Article22 February 2018Reading time 4 minutes

Asia Week Ahead: Weak won may comfort Korean central bank

We have scaled back our Bank of Korea policy forecast from two rate hikes this year to only one in the third quarter

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South Korean data deluge

A Bloomberg headline this week that “S. Korea’s Household Debt Hits Record $1.3 Trillion in 2017” punches monetary policy hawks ahead of the Bank of Korea (BoK) monetary policy meeting on Tuesday, February 27. The article cited an 8% rise in household debt in the last year led by surging mortgage debt. The pace of debt growth has slowed from 11.6% in 2016 but it’s still too rapid for an economy growing at only 3%. The article also cited the risk of rising debt defaults as interest rates go up. High household debt has prominently appeared as a risk in BoK policy statements.

The BoK started raising policy interest rates in November 2017, in what now looks like it will be a very slow tightening cycle. The pressure on further tightening has ebbed since, thanks to a sharp slowdown in GDP growth in the final quarter of 2017 (to 3% from 3.8%) and inflation has also begun to drift well below the target rate. A slew of Korean activity data, including forward-looking consumer and business confidence indexes and hard data on exports and industrial production, will inform on the current state of the economy. The recent global market rout could dent confidence indicators while the Lunar New Year holiday will distort real activity data.

Bank of Korea rate decision

Moreover, the recent market turbulence should have laid to rest the BoK’s concern over the Korean won (KRW). The selloff once again exposed the KRW’s “VIX currency” status, e.g. appreciating more than most other Asian currencies during 'risk-on' market sentiment and depreciating more than most during 'risk off'. While markets do not expect the BoK to change their policy at the forthcoming meeting, they will pore through the statement for signs of future policy moves. We have scaled back our BoK policy forecast for this year from two 25bp rate hikes to only one in the third quarter of the year.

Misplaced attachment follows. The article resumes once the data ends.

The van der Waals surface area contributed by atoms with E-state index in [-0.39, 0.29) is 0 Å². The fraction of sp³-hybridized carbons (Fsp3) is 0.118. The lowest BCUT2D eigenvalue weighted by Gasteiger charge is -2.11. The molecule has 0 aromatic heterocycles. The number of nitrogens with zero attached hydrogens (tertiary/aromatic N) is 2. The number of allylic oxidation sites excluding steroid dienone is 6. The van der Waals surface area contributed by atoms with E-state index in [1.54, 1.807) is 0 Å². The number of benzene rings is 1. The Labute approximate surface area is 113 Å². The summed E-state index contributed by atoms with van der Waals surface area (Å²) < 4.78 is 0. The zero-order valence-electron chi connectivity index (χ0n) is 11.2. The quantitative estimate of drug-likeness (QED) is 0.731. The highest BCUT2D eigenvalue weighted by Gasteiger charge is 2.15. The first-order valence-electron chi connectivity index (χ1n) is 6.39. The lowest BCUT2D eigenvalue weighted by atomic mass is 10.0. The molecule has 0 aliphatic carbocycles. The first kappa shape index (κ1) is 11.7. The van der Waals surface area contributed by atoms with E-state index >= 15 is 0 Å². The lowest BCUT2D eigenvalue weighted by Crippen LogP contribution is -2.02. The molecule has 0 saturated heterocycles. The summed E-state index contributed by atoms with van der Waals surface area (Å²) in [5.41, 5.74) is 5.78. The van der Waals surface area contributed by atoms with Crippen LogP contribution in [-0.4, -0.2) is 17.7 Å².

Singapore PMI

Singapore’s industrial production for January and manufacturing PMI for February will help show how GDP growth is shaping up in 2018. The 13% year-on-year growth in non-oil domestic exports (NODX) in January was an upside surprise but electronics shipments growth, the mainstay of Singapore’s exports, remained in negative territory. We expect NODX growth to return to the mid-single digit range this year. The April central bank decision remains a very tough call, and we are still somewhat uncomfortable with our long-standing tightening forecast. But following the recent stimulative budget announcement, some very modest offsetting tightening by the Monetary Authority Of Singapore seems more probable than it did.

Hong Kong Budget

Hong Kong’s Budget for 2018 is due on February 28. Just as in Singapore, a significant fiscal surplus leading to a payback to households will not come as a complete surprise. Innovation is the buzz-word in both Hong Kong and Singapore with greater policy initiatives.

Indian GDP

India also reports GDP data for the October-December quarter. The majority of Asian economies posted a year-on-year growth slowdown in the last quarter of 2017, thanks mostly to a high base a year ago. India’s growth, however, benefits from low base effects. Consistent also with the run of high-frequency data over the period, we anticipate a slight acceleration in growth to 6.5% YoY in the October-December quarter from 6.3% the previous quarter. But it will take a big upside growth surprise to put some lift in the Indian rupee, Asia’s worst performer this month.

Asia Economic Calendar

Bloomberg, ING
Bloomberg, ING